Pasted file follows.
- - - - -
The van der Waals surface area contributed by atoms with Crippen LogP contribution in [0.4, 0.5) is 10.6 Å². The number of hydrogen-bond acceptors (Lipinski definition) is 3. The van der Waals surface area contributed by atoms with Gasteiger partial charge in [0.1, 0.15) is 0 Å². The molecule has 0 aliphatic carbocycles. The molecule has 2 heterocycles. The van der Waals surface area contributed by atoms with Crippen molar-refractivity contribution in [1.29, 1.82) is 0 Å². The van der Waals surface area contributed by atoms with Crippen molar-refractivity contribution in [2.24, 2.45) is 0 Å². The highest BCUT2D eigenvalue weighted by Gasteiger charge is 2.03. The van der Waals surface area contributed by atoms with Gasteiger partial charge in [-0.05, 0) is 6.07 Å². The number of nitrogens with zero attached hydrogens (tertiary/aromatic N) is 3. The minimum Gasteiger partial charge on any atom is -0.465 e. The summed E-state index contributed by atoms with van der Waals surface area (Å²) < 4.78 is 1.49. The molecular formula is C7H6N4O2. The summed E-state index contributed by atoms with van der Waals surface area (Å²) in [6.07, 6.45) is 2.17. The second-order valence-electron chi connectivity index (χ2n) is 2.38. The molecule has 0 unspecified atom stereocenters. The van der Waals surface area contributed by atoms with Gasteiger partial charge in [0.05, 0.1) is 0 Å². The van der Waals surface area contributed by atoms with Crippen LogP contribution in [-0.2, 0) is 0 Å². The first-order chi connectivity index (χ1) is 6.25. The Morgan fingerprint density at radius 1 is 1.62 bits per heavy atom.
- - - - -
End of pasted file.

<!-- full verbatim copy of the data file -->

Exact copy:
The van der Waals surface area contributed by atoms with Crippen LogP contribution in [0.4, 0.5) is 10.6 Å². The number of hydrogen-bond acceptors (Lipinski definition) is 3. The van der Waals surface area contributed by atoms with Gasteiger partial charge in [0.1, 0.15) is 0 Å². The molecule has 0 aliphatic carbocycles. The molecule has 2 heterocycles. The van der Waals surface area contributed by atoms with Crippen molar-refractivity contribution in [1.29, 1.82) is 0 Å². The van der Waals surface area contributed by atoms with Crippen molar-refractivity contribution in [2.24, 2.45) is 0 Å². The highest BCUT2D eigenvalue weighted by Gasteiger charge is 2.03. The van der Waals surface area contributed by atoms with Gasteiger partial charge in [-0.05, 0) is 6.07 Å². The number of nitrogens with zero attached hydrogens (tertiary/aromatic N) is 3. The minimum Gasteiger partial charge on any atom is -0.465 e. The summed E-state index contributed by atoms with van der Waals surface area (Å²) < 4.78 is 1.49. The molecular formula is C7H6N4O2. The summed E-state index contributed by atoms with van der Waals surface area (Å²) in [6.07, 6.45) is 2.17. The second-order valence-electron chi connectivity index (χ2n) is 2.38. The molecule has 0 unspecified atom stereocenters. The van der Waals surface area contributed by atoms with Gasteiger partial charge in [0.05, 0.1) is 0 Å². The van der Waals surface area contributed by atoms with Crippen LogP contribution in [-0.2, 0) is 0 Å². The first-order chi connectivity index (χ1) is 6.25. The Morgan fingerprint density at radius 1 is 1.62 bits per heavy atom.